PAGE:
The COVID-19 pandemic has caused chaos all over the world. Government and non-governmental organizations (NGOs) are all working together tirelessly to contain the lethal virus from spreading even further. Amidst all these, financial uncertainties, economic downturn and local employment sector have not been spared from being impacted severely.
As the COVID-19 outbreak has impacted and disrupted the lives of many, those who are already living in poverty and who are vulnerable such as elderly people and unfortunate families, are being pushed even deeper into difficulty. At the same time, many of those who are earning on a daily basis wage have lost their livelihood during this critical time. For further reading on how the COVID-19 impacts the Malaysian economy, please visit the link here.
Some people may not even know that there are literally hundreds of NGOs out there that are currently helping people with their own initiatives. Some distribute foods, some provide PPE (personal protective equipment) and other medical equipment, some provide mental/careline support. Essentially, all these NGOs are working tirelessly alongside the government so that the affected individuals will not be forgotten, will not be left in the dark and at the very least, some help is given to them.
At PUTRA, we believe that the contribution of NGOs during this time of crisis is immensely huge and underappreciated. Hence, this is the reason why we decided to conduct a mini research on the NGOs that are specifically helping the community in getting through these hard times.
We started off by gathering the data of more than 100 NGOs from all 14 states in Malaysia, where we try to highlight some of the initiatives that are being spearheaded by the NGOs. In general, we found out that there are plenty of different initiatives with each having different target audiences.
Our research team has categorized the types of initiatives into two categories and further divided into two subgroups:
- Food (packed meals)
- Cash Support
- Home Essentials (groceries & household items)
- Medical Equipment (PPEs, masks & face shields)
- Careline Support
- Others (environment & animal welfare)
Below is the table of initiatives that have been spearheaded by the NGOs:
|Inititatives||No. Of Initiatives|
|Food (packed meals)||56|
|Medical Equipment (PPEs, masks & face shields)||27|
|Home Essentials (groceries & household items)||8|
|Others (environment & animal welfare)||4|
Our research team has found out that the majority of the initiatives all over Malaysia are through the provision of basic necessities such as food and home essentials and these initiatives are mobilized by at least 58 NGOs all around Malaysia. While some NGOs distribute food and groceries to the needy people, some 15 NGOs provide cash support for the people to buy groceries. This shows that the COVID-19 outbreak highlights the vulnerability of these groups, especially the B40s and the M40s, who are earning daily wages and suddenly see that their income level drops drastically and they have no one else to depend on.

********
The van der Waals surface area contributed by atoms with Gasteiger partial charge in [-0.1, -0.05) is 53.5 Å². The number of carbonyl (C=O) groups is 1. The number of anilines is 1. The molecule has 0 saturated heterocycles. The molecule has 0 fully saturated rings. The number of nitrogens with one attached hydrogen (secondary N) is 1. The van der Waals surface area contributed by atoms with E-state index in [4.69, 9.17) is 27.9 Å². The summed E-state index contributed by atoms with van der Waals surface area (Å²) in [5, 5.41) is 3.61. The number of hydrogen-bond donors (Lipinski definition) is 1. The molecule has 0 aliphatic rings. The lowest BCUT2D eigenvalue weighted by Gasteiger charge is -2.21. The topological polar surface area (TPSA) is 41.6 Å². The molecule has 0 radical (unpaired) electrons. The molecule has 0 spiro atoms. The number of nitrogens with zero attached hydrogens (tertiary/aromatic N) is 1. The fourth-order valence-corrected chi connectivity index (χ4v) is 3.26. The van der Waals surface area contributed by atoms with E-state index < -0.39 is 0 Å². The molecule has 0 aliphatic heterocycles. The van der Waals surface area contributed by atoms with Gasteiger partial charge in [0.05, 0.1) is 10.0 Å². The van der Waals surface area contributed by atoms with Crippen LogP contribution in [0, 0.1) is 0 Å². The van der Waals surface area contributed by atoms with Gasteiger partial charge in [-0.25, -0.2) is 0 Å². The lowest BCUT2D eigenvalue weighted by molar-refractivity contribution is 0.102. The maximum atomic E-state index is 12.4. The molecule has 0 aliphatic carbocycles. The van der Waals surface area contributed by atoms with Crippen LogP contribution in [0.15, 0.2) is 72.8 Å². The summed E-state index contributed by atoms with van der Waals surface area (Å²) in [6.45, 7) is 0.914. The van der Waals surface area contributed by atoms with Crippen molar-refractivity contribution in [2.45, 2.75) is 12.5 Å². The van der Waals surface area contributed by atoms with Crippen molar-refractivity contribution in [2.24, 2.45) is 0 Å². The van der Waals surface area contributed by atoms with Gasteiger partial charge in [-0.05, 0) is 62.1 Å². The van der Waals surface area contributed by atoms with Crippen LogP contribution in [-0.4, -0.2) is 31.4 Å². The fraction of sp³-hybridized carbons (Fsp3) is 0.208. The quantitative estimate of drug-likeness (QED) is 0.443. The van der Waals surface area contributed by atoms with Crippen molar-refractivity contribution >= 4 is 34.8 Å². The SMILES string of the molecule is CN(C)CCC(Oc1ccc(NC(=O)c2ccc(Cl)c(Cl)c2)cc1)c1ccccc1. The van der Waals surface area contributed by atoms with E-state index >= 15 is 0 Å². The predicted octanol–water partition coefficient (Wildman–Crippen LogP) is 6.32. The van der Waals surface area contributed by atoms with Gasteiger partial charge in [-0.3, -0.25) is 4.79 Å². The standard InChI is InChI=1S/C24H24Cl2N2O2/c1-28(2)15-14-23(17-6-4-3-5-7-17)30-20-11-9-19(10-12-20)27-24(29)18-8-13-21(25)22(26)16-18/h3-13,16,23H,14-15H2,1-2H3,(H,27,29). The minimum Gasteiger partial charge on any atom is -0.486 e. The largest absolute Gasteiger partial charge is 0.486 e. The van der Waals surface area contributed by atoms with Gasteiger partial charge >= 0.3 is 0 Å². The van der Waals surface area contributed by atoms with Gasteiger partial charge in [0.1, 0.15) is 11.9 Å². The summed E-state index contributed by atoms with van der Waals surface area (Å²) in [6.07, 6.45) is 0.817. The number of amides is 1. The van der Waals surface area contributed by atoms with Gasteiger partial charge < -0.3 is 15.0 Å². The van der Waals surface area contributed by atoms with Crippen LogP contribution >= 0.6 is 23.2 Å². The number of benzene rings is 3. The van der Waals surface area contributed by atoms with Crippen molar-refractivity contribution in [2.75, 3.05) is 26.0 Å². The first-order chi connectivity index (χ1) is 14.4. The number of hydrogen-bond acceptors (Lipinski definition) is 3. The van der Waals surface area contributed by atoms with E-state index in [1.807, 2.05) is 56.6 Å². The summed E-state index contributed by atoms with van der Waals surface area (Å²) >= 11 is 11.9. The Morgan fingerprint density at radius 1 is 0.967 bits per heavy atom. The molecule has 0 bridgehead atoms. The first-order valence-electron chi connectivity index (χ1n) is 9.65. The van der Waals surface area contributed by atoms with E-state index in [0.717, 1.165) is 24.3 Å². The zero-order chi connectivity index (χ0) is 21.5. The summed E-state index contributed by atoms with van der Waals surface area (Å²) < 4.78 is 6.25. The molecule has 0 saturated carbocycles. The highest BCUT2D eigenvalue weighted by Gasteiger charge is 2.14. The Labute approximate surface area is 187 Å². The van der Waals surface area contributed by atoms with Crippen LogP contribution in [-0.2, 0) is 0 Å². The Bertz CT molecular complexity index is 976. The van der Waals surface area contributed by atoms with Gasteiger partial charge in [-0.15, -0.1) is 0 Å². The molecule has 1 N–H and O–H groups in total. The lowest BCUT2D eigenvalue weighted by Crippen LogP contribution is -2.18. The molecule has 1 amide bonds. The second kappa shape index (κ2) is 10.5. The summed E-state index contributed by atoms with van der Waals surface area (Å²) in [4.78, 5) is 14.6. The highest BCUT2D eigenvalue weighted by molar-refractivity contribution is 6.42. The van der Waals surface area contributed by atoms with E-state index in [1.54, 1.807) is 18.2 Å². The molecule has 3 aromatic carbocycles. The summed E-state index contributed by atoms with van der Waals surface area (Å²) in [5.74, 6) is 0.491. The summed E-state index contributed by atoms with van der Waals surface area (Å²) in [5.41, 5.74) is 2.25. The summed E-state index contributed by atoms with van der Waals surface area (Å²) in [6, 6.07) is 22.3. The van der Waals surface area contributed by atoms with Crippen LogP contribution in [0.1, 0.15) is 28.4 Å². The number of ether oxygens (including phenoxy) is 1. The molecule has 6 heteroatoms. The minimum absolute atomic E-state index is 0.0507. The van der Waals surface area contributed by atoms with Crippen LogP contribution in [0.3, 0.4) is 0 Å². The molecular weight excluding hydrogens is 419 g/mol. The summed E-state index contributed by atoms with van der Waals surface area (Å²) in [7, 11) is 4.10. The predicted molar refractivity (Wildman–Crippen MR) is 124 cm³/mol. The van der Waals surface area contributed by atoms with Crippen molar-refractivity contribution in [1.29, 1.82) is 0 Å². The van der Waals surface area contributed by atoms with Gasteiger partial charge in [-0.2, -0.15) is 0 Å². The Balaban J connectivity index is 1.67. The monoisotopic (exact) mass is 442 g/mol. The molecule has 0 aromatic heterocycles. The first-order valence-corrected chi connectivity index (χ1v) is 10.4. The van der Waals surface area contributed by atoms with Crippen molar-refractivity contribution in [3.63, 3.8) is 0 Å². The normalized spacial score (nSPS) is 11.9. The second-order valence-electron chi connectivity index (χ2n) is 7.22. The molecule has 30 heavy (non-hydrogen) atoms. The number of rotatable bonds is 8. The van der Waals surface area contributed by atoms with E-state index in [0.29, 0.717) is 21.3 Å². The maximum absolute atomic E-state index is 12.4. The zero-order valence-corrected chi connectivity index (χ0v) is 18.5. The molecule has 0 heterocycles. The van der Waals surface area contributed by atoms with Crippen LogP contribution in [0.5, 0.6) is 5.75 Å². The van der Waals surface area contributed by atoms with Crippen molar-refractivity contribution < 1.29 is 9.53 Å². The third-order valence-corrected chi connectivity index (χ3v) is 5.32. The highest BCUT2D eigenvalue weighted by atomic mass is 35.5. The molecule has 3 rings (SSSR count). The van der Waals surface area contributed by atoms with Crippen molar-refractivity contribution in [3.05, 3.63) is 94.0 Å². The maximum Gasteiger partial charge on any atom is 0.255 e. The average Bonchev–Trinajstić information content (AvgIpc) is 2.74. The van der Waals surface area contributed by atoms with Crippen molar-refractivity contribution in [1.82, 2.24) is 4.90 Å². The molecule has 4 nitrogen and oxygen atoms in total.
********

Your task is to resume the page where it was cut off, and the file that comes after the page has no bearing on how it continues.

One of the most interesting findings discovered by our research team was the number of careline support provided during the Movement Control Order (MCO). With at least 10 NGOs providing free careline support hotlines, this shows just how important mental health is especially during the MCO period.
While the fight continues for our frontline heroes, some 27 NGOs involved in the production of medical equipment such as the PPEs, face masks and the plastic face shields — this is to give a fighting chance for our heroes fighting the COVID-19 pandemic.
Not forgetting the animals and green environment which indirectly have also been affected by this crisis, a total of 4 NGOs have voluntarily started a fundraising to support animals and environments. For example, an NGO has virtually organised a flower-planting competition between the neighbourhood community. The goal is to help save the environment as well as monitoring the mental health of the community.
In between all these, there are some NGOs who contributed to more than one initiative. This is well reflected in our research findings shown in the Venn diagram (below) where for example, NGO ABC is contributing to more than one initiative, hence the overlapping of the Venn circles.
For the exact value of NGOs that are contributing to more than one initiative, please refer to the table in appendice below.
Generally, the result of our research on the NGOs initiatives can be seen in the image below:
In the future, we would like to explore more about the workflow of these NGOs, how the government could better coordinate these initiatives, along with the pain points related to the nature of their work. If you want to contribute to this effort, please do not hesitate to show your interest by writing to us.
Despite being forced to stay at home, the pandemic has brought us Malaysians closer together – from the government to NGOs in fighting off this virus together.
With that being said, #StayAtHome, stay safe & see you in our next article!
This piece is written by:
- Haziq Jamaludin, Partner (Research) at PUTRA.
- Yassier Mohammed, Research Associate at PUTRA.
- Nabilah Askandar, Research Associate at PUTRA.
- Syafiqah Zukaffli, Research Associate at PUTRA.
|Initiatives||No. of NGOs|
|Food & Medical Equipment||8|
|Food & Home Essentials||6|
|Food & Cash||4|
|Cash & Medical Equipment||3|
|Food, Cash & Medical Equipment||1|
|Food, Home Essentials & Medical Equipment||1|
|Home Essentials & Medical Equipment||1|
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